Lemonade's Ben Steidel on moving to New York and not limiting the new album -- at all
Some people who mostly know punk and don't know a lot about the history of that music may not realize that it has a rebellious side to it going back to at least the '0s. After all, part of the appeal of raves were that they were often illegal parties that you needed to know someone connected to.
Oh, absolutely. Raves were an extension of a dance music history that goes back to music that was coming out of kind of oppressed minority communities all over the country. House came out of disco, which was such a gay, black thing that was about finding safe spaces where all sorts of different kinds of people could come and feel free and just go crazy, which was a beautiful thing and it continues to be a beautiful thing. It can get corrupted by all sorts of commercial aspects but, at the heart of it, that's what dance music is to us: music that's freeing and liberating and beautiful and rebellious and exciting. In any way we can, we try to bring that energy into what we're doing. We also obviously love lots of other different kinds of music, but understanding that was huge for us.
What artists did you get into early on when you were getting into making dance music?
When we were first starting the band and getting really into it. Prior to that we'd been listening to the post-punk dance stuff like A Certain Ratio and Talking Heads and that kind of stuff, then discovering early Chicago acid house like Adonis and Frankie Knuckles and those kinds of people. At the same time the early grime was starting in the UK before it had really splintered, and there was a difference between grime and dubstep. It was all this bizarre, British, super underground urban music from the UK. People like Wiley and Digital Mystics and all those people were just making this music that was so exciting at the time. Even when I go back and listen that stuff, it's some of the most exciting music around. Even stuff a little more pop like the first Dizzee Rascal record still sounds so crazy and great to me.
That stuff was kind of our gateway into a whole world of contemporary house and techno. We've followed the UK continuum both forward into the present and how grime came to be out (of) UK garage and rave stuff from the UK. We've done our homework, for what it's worth.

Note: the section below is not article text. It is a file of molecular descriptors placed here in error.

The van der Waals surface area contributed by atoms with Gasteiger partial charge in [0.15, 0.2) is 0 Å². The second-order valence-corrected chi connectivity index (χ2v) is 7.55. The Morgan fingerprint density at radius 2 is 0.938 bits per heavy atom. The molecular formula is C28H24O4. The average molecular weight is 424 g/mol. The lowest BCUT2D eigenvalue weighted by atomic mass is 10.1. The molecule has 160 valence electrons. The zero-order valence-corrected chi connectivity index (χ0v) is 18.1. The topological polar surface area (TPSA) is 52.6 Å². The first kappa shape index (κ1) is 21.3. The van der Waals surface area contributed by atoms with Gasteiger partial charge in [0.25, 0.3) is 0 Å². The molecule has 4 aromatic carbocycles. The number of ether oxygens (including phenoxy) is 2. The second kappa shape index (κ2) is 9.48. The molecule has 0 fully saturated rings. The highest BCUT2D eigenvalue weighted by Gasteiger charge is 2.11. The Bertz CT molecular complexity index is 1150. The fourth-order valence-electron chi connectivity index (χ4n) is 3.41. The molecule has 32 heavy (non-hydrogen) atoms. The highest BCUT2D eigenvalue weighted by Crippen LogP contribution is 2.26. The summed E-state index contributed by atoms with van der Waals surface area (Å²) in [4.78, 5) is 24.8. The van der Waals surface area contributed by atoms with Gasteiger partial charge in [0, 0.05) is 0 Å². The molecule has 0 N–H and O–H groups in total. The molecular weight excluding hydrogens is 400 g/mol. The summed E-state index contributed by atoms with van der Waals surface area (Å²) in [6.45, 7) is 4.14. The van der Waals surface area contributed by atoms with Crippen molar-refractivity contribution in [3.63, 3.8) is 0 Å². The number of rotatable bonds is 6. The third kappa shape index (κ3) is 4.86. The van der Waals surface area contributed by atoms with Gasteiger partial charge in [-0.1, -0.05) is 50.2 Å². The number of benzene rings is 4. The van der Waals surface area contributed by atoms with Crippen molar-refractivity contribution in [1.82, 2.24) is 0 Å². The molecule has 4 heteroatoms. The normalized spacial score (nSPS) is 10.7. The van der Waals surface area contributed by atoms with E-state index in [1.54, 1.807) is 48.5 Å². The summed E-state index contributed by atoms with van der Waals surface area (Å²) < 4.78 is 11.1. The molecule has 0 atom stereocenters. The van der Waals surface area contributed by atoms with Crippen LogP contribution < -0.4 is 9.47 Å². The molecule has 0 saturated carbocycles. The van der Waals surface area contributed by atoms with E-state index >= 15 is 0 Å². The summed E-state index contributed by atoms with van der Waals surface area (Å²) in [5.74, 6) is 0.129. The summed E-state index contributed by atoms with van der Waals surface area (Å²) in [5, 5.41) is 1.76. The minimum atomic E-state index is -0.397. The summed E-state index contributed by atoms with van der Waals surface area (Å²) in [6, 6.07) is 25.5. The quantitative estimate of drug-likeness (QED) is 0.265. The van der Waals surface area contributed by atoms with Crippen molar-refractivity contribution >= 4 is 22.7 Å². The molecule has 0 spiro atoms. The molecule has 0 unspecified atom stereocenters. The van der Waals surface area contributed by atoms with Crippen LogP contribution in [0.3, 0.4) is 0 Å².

Do you try to recreate that environment in some fashion when you're playing smaller places?
You know, we love when a show feels like a party. When we started playing, it was weird because we would play a show that was at a rock venue or whatever, and it often turned into a party, but it didn't necessary feel like it. But the best shows we played were always ones where we were one band with a bunch of DJs and stuff like that. Those shows were great. We've played at straight-up illegal warehouse spaces and raves and stuff like that, and that was something we could do and was a big part of our early time as a band -- that, and bringing a lot of our friends into that environment for the first time also.
Now, it's like,"Yeah, we want our shows to feel like a dance party and feel like fun." Sometimes it is, sometimes it isn't. We just wrapped up a tour where we were supporting Neon Indian, and it was not like that at all. It was a show every night and they were early on a big stage and crowd of kids who were very excited. It was a great tour, and it was a lot of fun. It didn't feel like a dance party every night, but it felt great anyway. I certainly hope that some of the spirit of that shows up in our set either way, but we still love playing a sweaty dance party.
You mentioned your last album sounds significantly different from Diver. What kinds of changes did you want to make? Was it even something you consciously tried to change?
The only thing we were consciously doing was to make an album that sounded cohesive as an album and wasn't just a collection of whatever we had written up to that point. We actually threw out songs that didn't feel right for the album.
As for a change in direction, it was just not letting ourselves get hung up about it and not worrying that we were writing music that was a lot more pop and a lot more refined and less crazy and psychedelic. Our older music had an element of really kind of rough, wild psychedelia to it. We wanted to write some stuff that sounded really clean and, for lack of a better word, really pop. We knew that that was a change, and we didn't want that to limit us at all. We chose to do that.
As far as the actual process of making a record, in the past we would write our songs and figure out how to play them live and essentially make a recording of what our live performance was like. On this record we didn't really hammer out the live stuff prior to making it. We just made the record in the studio. We played live stuff on it but we weren't practicing the songs as a band. We were writing the record in the studio, and once it was finished, we figured out how we were going to incorporate that into a performance. It was a pretty big difference there.
In terms of following our instincts and following our hearts as far as what sounded good and what kind of recorded we wanted to make, we didn't limit ourselves at all, and we're pretty proud about how it came out.